Original question

$x_1 , \cdots , x_n$ are independent random variables, identically distributed as a uniform distribution over $(0,\theta)$.

$$ f(x \vert \theta) = \frac{1}{\theta}, \; 0<x<\theta, \;\; \theta >0 $$

What's the Maximum Likelihood Estimator for $\theta$.

Comment on strict inequalities

(from olooney, edited slightly)

The MLE does not exist if we use strict inequality. But $x_i \sim U(0, \theta)$ has various definitions but makes the intent clear: to model the data as a uniform distribution. For a continuous p.d.f. any finite number of points has measure 0 and can be added or removed and the answer is "almost surely" (jargon for "with probability 1") the same.

Why not use a definition of the U which makes the MLE problem tractable and which is almost surely the same?

Note that the question has strict inequalities, not weak

This is highlighted in this answer

Other similar posts to this

Though I searched others have highlighted other posts of a similar nature :

MLE for Uniform $(0,\theta)$

How do you differentiate the likelihood function for the uniform distribution in finding the M.L.E.?


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The p.d.f for one $x_i$ is given as

$$ f(x| \theta) = \begin{cases} \frac{1}{\theta} & & \text{if } 0 \leq x \leq \theta \\ 0 & & \text{otherwise} \end{cases} $$ Let's call $\vec{x} = (x_1, ..., x_n)$.

The $n$ observations are i.i.d. so the likelihood of observing the $n$-vector $\vec{x} = (x_1, ... x_n)$ is the product of the component-wise probabilities. Ignoring the issue of support for the moment, note that this product can be simply written as a power:

$$ f(\vec{x}| \theta) = \prod_i^n \frac{1}{\theta} = \frac{1}{\theta^n} = \theta^{-n} $$

Next, we turn our attention to the support of this function. If any single component is outside its interval of support $(0, 1/\theta)$, then its contribution to this equation is a 0 factor, so the product of the whole will be zero. Therefore $f(\vec{x})$ only has support when all components are inside $(0, 1/\theta)$.

$$ f(\vec{x}| \theta) = \begin{cases} \theta^{-n} & & \text{if } \forall i, \ 0 \leq x_i \leq \theta \\ 0 & & \text{otherwise} \end{cases} $$

By definition, this is also our likelihood:

$$ \mathcal{L}(\theta; \vec{x}) = f(\vec{x}| \theta) = \begin{cases} \theta^{-n} & & \text{if } \forall i, \ 0 \leq x_i \leq \theta \\ 0 & & \text{otherwise} \end{cases} $$

The MLE problem is to maximize $\mathcal{L}$ with respect to $\theta$. But because $\theta > 0$ (given in the title of the problem) then $\theta^{-n} > 0$ therefore 0 will never be the maximum. Thus, this is a constrained optimization problem:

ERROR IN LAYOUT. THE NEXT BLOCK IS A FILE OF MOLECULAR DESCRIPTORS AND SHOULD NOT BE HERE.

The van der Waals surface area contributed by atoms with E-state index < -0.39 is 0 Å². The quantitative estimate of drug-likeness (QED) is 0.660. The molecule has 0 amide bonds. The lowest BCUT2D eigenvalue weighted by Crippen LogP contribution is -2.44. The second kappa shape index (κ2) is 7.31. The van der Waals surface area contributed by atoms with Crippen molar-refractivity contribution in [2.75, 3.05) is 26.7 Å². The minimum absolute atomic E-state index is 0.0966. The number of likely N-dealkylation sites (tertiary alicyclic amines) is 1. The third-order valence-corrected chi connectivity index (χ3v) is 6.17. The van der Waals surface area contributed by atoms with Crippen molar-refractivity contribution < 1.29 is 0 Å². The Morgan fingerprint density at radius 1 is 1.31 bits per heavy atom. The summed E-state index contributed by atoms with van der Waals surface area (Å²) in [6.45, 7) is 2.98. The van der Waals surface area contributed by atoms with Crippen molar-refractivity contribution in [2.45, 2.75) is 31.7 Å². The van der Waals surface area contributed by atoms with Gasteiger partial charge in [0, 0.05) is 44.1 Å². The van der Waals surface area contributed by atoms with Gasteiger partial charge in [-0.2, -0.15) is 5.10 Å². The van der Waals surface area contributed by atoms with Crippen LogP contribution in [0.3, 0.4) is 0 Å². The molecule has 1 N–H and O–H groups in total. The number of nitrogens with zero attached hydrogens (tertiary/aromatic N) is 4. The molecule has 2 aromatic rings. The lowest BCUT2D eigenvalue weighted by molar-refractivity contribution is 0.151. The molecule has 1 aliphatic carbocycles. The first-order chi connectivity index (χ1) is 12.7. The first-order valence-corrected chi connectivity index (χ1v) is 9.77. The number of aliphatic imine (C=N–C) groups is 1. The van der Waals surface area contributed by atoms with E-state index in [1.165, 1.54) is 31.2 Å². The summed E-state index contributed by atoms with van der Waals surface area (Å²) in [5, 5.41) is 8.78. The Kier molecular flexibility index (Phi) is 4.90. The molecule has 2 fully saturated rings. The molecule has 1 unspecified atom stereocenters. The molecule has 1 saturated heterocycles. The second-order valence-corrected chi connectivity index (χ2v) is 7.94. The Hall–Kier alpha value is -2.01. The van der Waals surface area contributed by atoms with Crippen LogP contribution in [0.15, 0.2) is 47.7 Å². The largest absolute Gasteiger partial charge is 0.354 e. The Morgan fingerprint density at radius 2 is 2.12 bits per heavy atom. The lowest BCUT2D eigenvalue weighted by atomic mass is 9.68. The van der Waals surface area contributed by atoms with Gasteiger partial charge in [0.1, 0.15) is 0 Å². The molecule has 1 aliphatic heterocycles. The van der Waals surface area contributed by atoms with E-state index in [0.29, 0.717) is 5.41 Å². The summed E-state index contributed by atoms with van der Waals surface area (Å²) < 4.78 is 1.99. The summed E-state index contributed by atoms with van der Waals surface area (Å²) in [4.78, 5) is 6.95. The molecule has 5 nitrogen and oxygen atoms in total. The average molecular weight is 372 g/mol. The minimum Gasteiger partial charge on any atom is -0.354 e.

$$ \hat{\theta} = \text{argmin}_\theta \,\, \theta^{-n} \text{ s.t. } \forall i \,\, 0 \leq x_i \leq \theta $$

This is easy to solve as a special case so we don't need to talk about the simplex method but can present a more elementary argument. Let $t = \text{max} \,\, \{x_1,...,x_n\}$. Suppose we have a candidate solution $\theta_1 = t - \epsilon$. Then let $\theta_2 = t - \epsilon/2$. Clearly both $\theta_1$ and $\theta_2$ are on the interior of the feasible region. Furthermore we have $\theta_2 > \theta_1 \implies \theta_2^{-n} < \theta_2^{-n}$. Therefore $\theta_1$ is not at the minimum. We conclude that the minimum cannot be at any interior point and in particular must not be strictly less than $t$. Yet $t$ itself is in the feasible region, so it must be the minimum. Therefore,

$$\hat{\theta} = \text{max} \,\, \{x_1,..., x_n\}$$

is the maximum likelihood estimator.

Note that if any observed $x_i$ is less than 0, then $\mathcal{L}$ is a constant 0 and the optimization problem has no unique solution.

  • 1
    $\begingroup$ This answer is much nicer than a similar one on math stack, but I'm just wondering if you've used $0 \leq x \leq \theta$ instead of $0 < x< \theta$ on purpose? The original post has strict inequalities. $\endgroup$ – baxx Feb 9 at 16:35
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    $\begingroup$ That difference is unimportant in practice, both intervals have probability 1 under the model. $\endgroup$ – kjetil b halvorsen Feb 9 at 17:30
  • $\begingroup$ @kjetilbhalvorsen here it seems to be the difference between whether or not the MLE exists though. Are you suggesting that I should ignore that? That's not a loaded question, I'm not familiar enough with the material. Maybe considering strict inequalities here doesn't have much merit, thanks $\endgroup$ – baxx Feb 9 at 21:57
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    $\begingroup$ @baxx, you are of right - the MLE does not exist if we use strict inequality. But you also wrote $x_i \sim U(0, \theta)$ which has various definitions but makes the intent clear: to model the data as a uniform distribution. For a continuous p.d.f. any finite number of points has measure 0 and can be added or removed and the answer is "almost surely" (jargon for "with probability 1") the same. Why not use a definition of the $U$ which makes the MLE problem tractable and which is almost surely the same? $\endgroup$ – olooney Feb 10 at 15:47